Arlene Foster has announced she will step down as leader of the Democratic Unionist Party and First Minister of Northern Ireland.

On 28 May, Ms Foster will leave the role of DUP leader. She will leave the post of First Minister at the end of June.

She said it is important to "give space" over the next few weeks for arrangements to be made for the election of a new leader.

In a statement, Ms Foster said: "It has been the privilege of my life to serve the people of Northern Ireland as their First Minister and to represent my home constituency of Fermanagh/South Tyrone.

"I first entered the Assembly in 2003 and undoubtedly the journey of the last eighteen years has been memorable.

"There are many people who have helped and supported me throughout that period and I will always be grateful for the kindness and support shown to me by them."

Ms Foster said it is important that she completes work on a number of important issues for Northern Ireland, and that its people have been "heavily impacted" by the Covid-19 pandemic.

"There remains more work to be done to steer us through the pandemic and to lessen its impact on the lives of everyone", she said.

Ms Foster thanked the "hundreds of party supporters who have been in touch over the last few days".

It is understood a significant number of the DUP's elected members had signed a letter of no confidence in Ms Foster.

Up to 22 of the party's 28 Stormont Assembly members and four of its eight Westminster MPs are understood to have signed the letter.

It arose from widespread discontent within the party of post-Brexit trading arrangements between Northern Ireland and Britain along with other issues.

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A number of DUP colleagues have paid tribute to Ms Foster.

Minister Edwin Poots thanked her for her "service, sacrifice and commitment" to the party.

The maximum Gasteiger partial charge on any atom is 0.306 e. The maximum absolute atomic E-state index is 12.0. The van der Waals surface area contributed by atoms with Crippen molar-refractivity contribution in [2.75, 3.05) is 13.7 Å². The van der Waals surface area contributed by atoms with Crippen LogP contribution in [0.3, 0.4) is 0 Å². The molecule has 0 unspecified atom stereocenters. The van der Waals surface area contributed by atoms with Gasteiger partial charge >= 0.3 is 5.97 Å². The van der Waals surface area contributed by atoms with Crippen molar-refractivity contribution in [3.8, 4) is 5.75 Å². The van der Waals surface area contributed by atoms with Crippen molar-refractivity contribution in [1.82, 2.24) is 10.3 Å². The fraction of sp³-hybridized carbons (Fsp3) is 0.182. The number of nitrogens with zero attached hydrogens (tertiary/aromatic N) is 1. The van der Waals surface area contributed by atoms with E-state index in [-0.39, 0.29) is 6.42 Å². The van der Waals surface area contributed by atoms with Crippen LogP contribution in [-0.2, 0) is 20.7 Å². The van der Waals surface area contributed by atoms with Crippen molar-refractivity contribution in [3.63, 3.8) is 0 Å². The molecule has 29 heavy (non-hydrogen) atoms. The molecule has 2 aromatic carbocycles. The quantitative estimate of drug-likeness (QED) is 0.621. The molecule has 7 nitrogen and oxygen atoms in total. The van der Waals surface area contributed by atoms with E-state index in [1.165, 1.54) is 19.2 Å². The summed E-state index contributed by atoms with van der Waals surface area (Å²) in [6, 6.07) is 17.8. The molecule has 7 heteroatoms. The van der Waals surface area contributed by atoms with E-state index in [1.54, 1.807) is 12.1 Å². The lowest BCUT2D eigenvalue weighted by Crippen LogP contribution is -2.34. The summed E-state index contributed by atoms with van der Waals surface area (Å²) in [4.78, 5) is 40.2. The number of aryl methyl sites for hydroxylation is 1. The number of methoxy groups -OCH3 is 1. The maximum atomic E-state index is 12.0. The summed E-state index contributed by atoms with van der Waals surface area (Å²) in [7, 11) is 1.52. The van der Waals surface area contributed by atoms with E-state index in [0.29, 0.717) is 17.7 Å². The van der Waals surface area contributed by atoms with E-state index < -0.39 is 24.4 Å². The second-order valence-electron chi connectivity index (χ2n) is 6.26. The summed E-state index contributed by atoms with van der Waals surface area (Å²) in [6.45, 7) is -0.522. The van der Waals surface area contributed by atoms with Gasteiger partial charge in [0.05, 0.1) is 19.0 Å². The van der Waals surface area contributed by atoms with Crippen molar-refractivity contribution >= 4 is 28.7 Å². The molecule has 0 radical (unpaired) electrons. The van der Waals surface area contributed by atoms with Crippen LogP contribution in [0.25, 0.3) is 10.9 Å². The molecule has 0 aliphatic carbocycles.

Deputy leader Nigel Dodds said it was a "privilege" to work with Ms Foster and said she "has dedicated her life to defending the Union and moving Northern Ireland forward".

East Belfast MP Gavin Robinson also paid tribute saying: "She has been a constant source of encouragement to me and my colleagues".

Another DUP minister, Peter Weir, said he was sorry to see "a friend and colleague" step down, adding that "she has devoted her adult life to Northern Ireland and to Unionism".

Yesterday afternoon, Ms Foster had attempted to downplay the scale of the internal revolt, which came amid mounting discontent among party faithful over her leadership.

"Stories on leadership come up from time to time, and it's one of those times," she said.

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A planned North South Ministerial Council meeting, planned for today, was cancelled after the DUP's agriculture minister at Stormont failed to show.

Edwin Poots, an outspoken critic of the Northern Ireland Protocol, had been due to have talks with his counterpart Charlie McConalogue this morning.

This evening, Northern Ireland's Deputy First Minister and Sinn Féin Deputy Leader Michelle O'Neill said that any new DUP leader will have to work with all the other political parties if politics is to work.

Speaking on RTÉ's Six One, she said in order for power-sharing to work, politicians need to work together and deliver for all people.

She said the public is anxious for progressive politics and good politics and she is committed to working with whoever replaces Arlene Foster.

The leadership of the DUP is determined by its parliamentary party, the 28 party members of the Stormont Assembly and its eight MPs at Westminster.

Last week, Ms Foster visited a football team in Co Tyrone alongside her partner in government, Michelle O'Neill.

They laughed, kicked a few balls and spoke about looking forward to a haircut and brighter times ahead, as Covid-19 restrictions were being eased north of the border.